New Delhi - Sachin Tendulkar is set for an emotional farewell when he plays his 200th and final Test at home in Mumbai from Thursday, exactly 24 years after he began his record-breaking career.
Former team-mates, one-time opponents and even his mother will join fans at the Wankhede stadium to acclaim the world's leading Test and one-day batsman, and the only one to score 100 international centuries.
Speaking at a function on Monday to celebrate his career, Tendulkar gave some insight into the famous work ethic that has enabled him to play on to the age of 40, long beyond his contemporaries.
"I think every step was different, every tournament required different type of preparations," he said in Mumbai.
"Without preparations, things wouldn't have been the same."
Since making his debut as a 16-year-old in Karachi in 1989, Tendulkar has become almost a deity for the billion-plus population of India, helping the country win the 2011 World Cup and reach the top of the world rankings.
After racking up a staggering 15 847 runs in his 199 Tests, even his rivals acknowledge that Tendulkar is second only to Sir Donald Bradman in the pantheon of batting greats.
In his final interview before he died in 2001, the Australian said that Tendulkar was the one modern player who came closest to his own legendary batting style.
"It was just his compactness, his stroke production, his technique, it all seemed to gel as far as I was concerned," Bradman said in the 1996 interview.
Brian Lara, one of Tendulkar's few rivals at the highest summit of the modern game, has flown into India to watch the Indian's final farewell against the West Indies.
"When I speak about cricket, I will speak about Tendulkar," the former West Indian batsman said.
"Just like you mention Mohammad Ali when you mention boxing and Michael Jordan when it comes to basketball."
Some television channels have been showing wall-to-wall highlights of Tendulkar's greatest moments since the weekend, and the build-up to his last match has dominated the front as well as the back pages.
Billboards and murals of Tendulkar have been sprouting across India as the country prepares to bid goodbye to a man whose off-pitch humility as well as his on-field achievements are a source of national pride.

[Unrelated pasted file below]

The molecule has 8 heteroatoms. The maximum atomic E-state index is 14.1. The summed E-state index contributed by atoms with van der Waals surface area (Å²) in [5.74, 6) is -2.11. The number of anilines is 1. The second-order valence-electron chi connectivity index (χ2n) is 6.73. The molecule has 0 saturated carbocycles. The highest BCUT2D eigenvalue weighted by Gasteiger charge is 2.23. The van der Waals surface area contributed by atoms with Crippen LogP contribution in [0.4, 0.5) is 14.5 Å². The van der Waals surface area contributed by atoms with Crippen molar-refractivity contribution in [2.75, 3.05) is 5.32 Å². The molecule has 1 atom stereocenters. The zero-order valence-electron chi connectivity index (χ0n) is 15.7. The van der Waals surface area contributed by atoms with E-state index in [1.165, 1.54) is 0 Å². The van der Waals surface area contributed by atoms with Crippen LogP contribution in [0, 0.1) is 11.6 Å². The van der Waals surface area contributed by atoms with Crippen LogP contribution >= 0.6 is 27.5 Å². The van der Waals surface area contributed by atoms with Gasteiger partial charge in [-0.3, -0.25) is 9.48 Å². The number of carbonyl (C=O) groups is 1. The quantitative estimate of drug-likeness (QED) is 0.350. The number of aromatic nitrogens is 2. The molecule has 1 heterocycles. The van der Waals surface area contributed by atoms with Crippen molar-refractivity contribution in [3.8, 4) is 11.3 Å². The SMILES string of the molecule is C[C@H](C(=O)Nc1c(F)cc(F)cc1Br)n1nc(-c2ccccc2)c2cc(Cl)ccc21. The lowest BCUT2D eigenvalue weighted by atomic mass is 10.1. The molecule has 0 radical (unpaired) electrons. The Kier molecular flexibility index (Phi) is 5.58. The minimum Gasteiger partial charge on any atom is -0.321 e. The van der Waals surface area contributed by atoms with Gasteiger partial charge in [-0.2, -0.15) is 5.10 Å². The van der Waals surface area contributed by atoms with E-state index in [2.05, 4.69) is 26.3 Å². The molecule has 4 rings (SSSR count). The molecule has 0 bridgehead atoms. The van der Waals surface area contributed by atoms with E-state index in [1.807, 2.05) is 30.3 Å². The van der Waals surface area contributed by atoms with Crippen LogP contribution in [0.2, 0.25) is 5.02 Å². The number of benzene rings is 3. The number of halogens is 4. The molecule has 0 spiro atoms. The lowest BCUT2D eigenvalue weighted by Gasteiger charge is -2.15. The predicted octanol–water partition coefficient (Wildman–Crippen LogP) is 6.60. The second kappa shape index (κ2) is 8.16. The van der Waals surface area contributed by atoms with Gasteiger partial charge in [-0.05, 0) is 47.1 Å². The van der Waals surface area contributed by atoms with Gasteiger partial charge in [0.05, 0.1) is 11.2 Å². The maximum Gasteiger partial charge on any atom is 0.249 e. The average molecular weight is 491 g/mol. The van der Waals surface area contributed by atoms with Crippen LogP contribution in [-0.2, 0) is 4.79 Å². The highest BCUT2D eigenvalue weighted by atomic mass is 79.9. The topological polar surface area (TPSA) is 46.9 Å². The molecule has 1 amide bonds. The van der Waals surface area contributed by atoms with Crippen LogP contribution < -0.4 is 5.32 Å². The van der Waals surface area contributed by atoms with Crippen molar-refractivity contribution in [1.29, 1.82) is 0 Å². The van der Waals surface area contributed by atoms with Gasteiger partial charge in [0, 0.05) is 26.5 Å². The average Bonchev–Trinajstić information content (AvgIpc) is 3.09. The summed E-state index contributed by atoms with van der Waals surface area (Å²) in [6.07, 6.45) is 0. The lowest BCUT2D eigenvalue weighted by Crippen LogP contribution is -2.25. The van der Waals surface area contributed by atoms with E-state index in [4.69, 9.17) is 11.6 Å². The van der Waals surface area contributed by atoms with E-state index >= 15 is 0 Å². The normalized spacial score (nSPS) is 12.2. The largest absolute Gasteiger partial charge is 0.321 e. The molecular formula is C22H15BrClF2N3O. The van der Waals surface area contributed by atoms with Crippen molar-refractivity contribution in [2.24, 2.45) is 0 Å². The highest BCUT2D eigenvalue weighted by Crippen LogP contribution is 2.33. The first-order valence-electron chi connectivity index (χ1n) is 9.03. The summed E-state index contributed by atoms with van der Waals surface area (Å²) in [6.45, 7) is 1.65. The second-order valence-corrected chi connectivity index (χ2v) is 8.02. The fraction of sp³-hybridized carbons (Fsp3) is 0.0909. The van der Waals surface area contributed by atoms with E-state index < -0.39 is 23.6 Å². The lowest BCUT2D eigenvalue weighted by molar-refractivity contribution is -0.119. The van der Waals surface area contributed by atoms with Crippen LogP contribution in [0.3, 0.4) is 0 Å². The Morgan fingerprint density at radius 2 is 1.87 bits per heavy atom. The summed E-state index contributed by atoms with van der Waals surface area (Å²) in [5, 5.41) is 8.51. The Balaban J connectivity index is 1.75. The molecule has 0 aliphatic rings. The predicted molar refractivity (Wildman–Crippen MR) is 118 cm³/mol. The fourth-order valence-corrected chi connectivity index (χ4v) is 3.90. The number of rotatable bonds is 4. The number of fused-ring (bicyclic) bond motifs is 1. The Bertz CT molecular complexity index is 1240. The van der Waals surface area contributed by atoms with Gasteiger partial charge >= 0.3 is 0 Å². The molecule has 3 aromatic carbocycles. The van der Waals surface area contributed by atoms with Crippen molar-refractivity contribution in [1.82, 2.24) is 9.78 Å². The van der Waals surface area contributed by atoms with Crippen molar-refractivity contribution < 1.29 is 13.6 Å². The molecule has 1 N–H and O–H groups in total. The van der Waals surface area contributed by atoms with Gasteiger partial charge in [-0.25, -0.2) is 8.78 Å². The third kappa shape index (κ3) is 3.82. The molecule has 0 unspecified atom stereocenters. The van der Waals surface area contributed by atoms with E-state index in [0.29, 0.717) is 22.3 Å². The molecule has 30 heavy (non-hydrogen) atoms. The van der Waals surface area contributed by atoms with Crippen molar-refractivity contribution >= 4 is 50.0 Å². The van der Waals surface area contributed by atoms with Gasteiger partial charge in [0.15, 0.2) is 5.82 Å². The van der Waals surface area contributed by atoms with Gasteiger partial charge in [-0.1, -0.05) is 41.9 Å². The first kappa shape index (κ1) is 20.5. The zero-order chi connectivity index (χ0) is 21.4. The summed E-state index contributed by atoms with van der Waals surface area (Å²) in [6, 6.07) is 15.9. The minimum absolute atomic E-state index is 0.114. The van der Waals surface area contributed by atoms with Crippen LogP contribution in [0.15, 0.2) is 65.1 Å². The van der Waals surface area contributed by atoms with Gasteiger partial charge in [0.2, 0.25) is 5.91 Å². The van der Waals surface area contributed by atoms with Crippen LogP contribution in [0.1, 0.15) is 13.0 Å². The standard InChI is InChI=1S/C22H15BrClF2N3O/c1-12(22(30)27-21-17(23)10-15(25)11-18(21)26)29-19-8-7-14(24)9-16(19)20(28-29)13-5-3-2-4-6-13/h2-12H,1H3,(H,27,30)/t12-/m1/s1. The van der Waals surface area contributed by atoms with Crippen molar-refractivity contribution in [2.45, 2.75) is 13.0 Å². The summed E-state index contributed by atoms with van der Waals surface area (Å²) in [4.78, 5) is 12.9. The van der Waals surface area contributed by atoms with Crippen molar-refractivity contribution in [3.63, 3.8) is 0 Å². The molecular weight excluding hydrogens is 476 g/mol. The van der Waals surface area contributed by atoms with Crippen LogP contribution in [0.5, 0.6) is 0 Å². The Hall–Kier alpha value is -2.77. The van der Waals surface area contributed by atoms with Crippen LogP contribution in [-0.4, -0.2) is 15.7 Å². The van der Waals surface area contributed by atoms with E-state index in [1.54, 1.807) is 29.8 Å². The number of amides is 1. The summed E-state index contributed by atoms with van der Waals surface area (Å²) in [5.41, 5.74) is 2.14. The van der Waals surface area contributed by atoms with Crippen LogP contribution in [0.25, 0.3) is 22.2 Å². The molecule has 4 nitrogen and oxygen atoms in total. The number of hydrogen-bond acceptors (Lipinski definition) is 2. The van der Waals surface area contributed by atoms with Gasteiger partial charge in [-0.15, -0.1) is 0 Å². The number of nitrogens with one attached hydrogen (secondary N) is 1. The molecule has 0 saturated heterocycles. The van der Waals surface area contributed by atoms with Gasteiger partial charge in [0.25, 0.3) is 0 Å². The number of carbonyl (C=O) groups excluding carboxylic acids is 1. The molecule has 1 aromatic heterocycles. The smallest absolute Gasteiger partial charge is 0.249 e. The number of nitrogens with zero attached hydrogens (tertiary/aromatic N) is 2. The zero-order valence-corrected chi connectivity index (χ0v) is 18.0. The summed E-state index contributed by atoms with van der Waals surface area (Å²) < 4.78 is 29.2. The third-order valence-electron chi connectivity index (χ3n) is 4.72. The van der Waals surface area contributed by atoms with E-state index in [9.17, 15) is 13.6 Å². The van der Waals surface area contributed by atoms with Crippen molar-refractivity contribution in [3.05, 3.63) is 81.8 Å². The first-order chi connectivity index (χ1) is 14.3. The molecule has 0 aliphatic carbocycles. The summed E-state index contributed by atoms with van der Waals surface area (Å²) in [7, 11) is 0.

Such has been the clamour for tickets that the main online vendor collapsed within minutes of sales opening on Monday. Organisers say they could have sold out many times over.
"Basically Sachin means everything to me because cricket has been my life," said Yatin Joshi, a self-styled "Sachin Superfan" who lives in Tendulkar's hometown.
"And as we say cricket has been my religion and Sachin is my God. So everything revolves around Sachin, so any, all happiness, sadness, you know, go along with how he does on the field and off the field," he told AFP.
Even Britain's Prince Charles, currently visiting India, has been caught up in the hype.
"He is a master. I wish him a very happy retirement," Charles responded when asked by reporters about Tendulkar's final Test.
Tendulkar's aged mother, Rajni, will be watching her son for the first time after organisers built a special ramp to accommodate her wheelchair at the Wankhede.
The superstitious Rajni has previously worried that her presence at a match would bring Sachin bad luck.
For all his record-breaking feats, it has not gone unnoticed that Tendulkar has struggled for form in recent years.
The last of his 51 Test centuries came way back in January 2011 against South Africa.
"If I was in his shoes, I would have gone a year earlier," former skipper Sourav Ganguly said at the weekend.
Ganguly said the man dubbed the "Little Master" had managed to keep his place in the team despite such a barren run of form "only because he is Sachin Tendulkar".
But Ganguly, who captained Tendulkar for a large chunk of his career, said that his former teammate's greatness was not in doubt.
"But for me, it does not matter whether he gets a hundred or not in his final Test. He will still be one of the best. He will always be a champion."